Change is healthy when it is good change, so I definitely will try to get involved with ENKEL events to make sure that the new concept also involves older people and taps into our experience and knowledge.

And ENKEL means simple or easy in Swedish, Adam Jorlen told us. To broaden your horizon, let me point out that it also means nephew in German and ankle in Dutch. ; >)

Adin Lang who just started Friends of Freo as an extension of Friends of Hollis Park, wants to connect the green spine of Fremantle and do community nature conservation work in collaboration with the City of Fremantle.

It is about connecting the community groups at Cantonment Hill, Clontarf Hill, Booyembara Park, Hollis Park, etc. and share tools and knowledge, and tackle unique issues.

I think that is a good idea because community groups often work in isolation of other community groups with similar concepts.

Former Councillor Robert Fittock pointed out that Adin Lang had not included North Fremantle in his map and Adin promised to change that.

I always enjoy the Fremantle Network events and the next one will be on the last Monday of April where people from the affordable and ethical housing project Nightingale will speak.

Roel Loopers

Comments Off on ENKEL CHANGEMAKERS FOR CANTONMENT HILL

FREMANTLE TOWNHALL CONSERVATION REVEALED

Posted in city of fremantle, heritage by freoview on March 27, 2017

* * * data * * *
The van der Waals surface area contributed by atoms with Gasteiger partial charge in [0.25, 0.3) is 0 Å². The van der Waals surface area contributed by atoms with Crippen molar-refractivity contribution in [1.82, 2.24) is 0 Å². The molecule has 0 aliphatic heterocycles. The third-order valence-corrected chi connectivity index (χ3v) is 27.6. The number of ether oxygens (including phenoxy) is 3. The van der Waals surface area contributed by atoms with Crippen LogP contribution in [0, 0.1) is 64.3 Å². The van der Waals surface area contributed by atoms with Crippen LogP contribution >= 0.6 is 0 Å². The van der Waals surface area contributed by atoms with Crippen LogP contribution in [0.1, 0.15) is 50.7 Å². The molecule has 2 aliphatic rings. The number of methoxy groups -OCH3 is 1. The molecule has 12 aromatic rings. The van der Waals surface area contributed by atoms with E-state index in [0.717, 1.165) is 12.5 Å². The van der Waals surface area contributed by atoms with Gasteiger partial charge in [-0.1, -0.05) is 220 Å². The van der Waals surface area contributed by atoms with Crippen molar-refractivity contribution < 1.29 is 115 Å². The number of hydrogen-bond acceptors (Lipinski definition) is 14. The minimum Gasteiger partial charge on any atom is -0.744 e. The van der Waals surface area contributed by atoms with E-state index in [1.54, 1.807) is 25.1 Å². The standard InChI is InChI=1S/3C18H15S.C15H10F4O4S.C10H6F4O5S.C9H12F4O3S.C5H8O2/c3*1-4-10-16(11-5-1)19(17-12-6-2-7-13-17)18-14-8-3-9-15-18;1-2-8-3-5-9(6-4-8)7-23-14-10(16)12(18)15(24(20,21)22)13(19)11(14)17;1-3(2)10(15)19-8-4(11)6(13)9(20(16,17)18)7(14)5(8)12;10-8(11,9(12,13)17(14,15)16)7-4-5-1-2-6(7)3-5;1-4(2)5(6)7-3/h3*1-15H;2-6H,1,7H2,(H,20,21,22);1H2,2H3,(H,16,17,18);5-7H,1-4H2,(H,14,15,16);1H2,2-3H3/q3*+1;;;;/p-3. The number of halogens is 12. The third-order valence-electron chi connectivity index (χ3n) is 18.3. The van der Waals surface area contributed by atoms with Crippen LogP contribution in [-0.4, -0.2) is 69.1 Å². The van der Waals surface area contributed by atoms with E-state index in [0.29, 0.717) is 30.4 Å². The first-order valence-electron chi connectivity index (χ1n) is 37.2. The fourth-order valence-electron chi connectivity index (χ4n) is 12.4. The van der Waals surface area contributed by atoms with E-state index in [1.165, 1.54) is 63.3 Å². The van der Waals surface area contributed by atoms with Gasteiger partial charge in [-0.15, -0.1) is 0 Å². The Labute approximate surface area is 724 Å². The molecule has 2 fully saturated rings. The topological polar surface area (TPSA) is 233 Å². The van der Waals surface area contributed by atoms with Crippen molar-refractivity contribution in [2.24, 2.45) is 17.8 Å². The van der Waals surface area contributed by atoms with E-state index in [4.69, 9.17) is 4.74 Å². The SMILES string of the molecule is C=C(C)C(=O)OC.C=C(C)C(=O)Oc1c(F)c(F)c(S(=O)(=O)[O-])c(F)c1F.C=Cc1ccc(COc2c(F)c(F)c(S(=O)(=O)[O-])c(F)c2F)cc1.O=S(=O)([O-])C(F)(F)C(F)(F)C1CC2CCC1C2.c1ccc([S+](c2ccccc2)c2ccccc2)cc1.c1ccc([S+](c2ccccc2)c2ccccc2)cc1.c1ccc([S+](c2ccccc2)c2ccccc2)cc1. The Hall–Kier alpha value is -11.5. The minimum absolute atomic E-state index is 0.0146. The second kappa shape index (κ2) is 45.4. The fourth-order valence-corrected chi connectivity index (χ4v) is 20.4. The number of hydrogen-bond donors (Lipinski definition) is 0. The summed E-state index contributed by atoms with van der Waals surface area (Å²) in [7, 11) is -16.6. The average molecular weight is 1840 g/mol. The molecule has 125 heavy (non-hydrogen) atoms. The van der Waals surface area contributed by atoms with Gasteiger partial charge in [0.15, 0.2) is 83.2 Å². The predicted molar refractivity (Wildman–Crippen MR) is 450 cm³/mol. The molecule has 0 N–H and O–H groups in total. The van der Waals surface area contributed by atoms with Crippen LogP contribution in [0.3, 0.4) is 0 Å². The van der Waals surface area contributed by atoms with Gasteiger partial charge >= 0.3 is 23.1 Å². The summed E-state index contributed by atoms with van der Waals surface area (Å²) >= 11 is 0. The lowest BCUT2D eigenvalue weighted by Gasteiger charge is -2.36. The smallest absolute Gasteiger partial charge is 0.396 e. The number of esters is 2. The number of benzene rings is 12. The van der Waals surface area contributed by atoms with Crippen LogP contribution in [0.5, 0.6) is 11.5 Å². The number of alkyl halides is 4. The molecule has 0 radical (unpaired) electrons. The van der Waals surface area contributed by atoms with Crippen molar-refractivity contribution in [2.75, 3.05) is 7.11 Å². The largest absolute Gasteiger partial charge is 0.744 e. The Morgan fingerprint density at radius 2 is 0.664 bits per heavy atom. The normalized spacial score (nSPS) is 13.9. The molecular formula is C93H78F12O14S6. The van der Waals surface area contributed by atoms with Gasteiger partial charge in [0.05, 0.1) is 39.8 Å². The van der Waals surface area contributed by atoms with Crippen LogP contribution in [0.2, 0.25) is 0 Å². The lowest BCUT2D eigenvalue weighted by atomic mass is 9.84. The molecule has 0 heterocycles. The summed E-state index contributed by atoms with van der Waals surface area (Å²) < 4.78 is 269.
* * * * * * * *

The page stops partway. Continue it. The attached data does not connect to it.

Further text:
The scaffolding is coming down at the Fremantle Townhall so go and have a look at all the conservation work done of the exterior of the building.

Roel Loopers

Comments Off on FREMANTLE TOWNHALL CONSERVATION REVEALED

IMPRESSIVE FREMANTLE TOWNHALL CONSERVATION

Posted in architecture, city of fremantle, heritage, kings square, local government by freoview on March 18, 2017

Scaffolding will gradually come down from next week on the Fremantle Townhall.

I was given an exterior tour of the conservation works on Friday by City of Fremantle heritage coordinator architect Alan Kelsall and heritage project officer Gena Binet and Zac of the building contractors and was very impressed with the very detailed and substantial work involved in the $ 3.1 million project.

The Townhall project is the largest conservation work the city has ever undertaken and was necessary because of the deterioration of the building due to paint that did not allow the building to breath and suffocated the building, hence salt and moisture had badly damaged large areas.